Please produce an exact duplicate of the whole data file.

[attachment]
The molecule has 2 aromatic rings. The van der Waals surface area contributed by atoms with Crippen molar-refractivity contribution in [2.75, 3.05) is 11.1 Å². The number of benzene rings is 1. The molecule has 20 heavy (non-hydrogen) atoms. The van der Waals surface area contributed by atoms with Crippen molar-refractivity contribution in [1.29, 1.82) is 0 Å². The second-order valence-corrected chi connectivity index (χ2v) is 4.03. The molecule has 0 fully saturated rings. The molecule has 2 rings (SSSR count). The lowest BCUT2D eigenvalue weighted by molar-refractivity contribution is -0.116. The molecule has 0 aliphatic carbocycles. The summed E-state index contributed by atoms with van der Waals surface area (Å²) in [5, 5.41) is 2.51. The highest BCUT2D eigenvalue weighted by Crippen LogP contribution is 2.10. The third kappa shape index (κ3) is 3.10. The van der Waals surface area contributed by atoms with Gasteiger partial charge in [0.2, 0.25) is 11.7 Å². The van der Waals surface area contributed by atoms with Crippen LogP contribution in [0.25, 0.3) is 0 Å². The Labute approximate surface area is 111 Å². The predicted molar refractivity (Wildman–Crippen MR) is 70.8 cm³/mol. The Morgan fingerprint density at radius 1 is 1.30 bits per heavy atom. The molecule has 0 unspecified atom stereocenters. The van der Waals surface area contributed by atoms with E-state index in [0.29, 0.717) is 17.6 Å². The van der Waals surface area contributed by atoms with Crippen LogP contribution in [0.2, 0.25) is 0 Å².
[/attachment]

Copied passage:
The molecule has 2 aromatic rings. The van der Waals surface area contributed by atoms with Crippen molar-refractivity contribution in [2.75, 3.05) is 11.1 Å². The number of benzene rings is 1. The molecule has 20 heavy (non-hydrogen) atoms. The van der Waals surface area contributed by atoms with Crippen molar-refractivity contribution in [1.29, 1.82) is 0 Å². The second-order valence-corrected chi connectivity index (χ2v) is 4.03. The molecule has 0 fully saturated rings. The molecule has 2 rings (SSSR count). The lowest BCUT2D eigenvalue weighted by molar-refractivity contribution is -0.116. The molecule has 0 aliphatic carbocycles. The summed E-state index contributed by atoms with van der Waals surface area (Å²) in [5, 5.41) is 2.51. The highest BCUT2D eigenvalue weighted by Crippen LogP contribution is 2.10. The third kappa shape index (κ3) is 3.10. The van der Waals surface area contributed by atoms with Gasteiger partial charge in [0.2, 0.25) is 11.7 Å². The van der Waals surface area contributed by atoms with Crippen LogP contribution in [0.25, 0.3) is 0 Å². The Labute approximate surface area is 111 Å². The predicted molar refractivity (Wildman–Crippen MR) is 70.8 cm³/mol. The Morgan fingerprint density at radius 1 is 1.30 bits per heavy atom. The molecule has 0 unspecified atom stereocenters. The van der Waals surface area contributed by atoms with E-state index in [0.29, 0.717) is 17.6 Å². The van der Waals surface area contributed by atoms with Crippen LogP contribution in [0.2, 0.25) is 0 Å².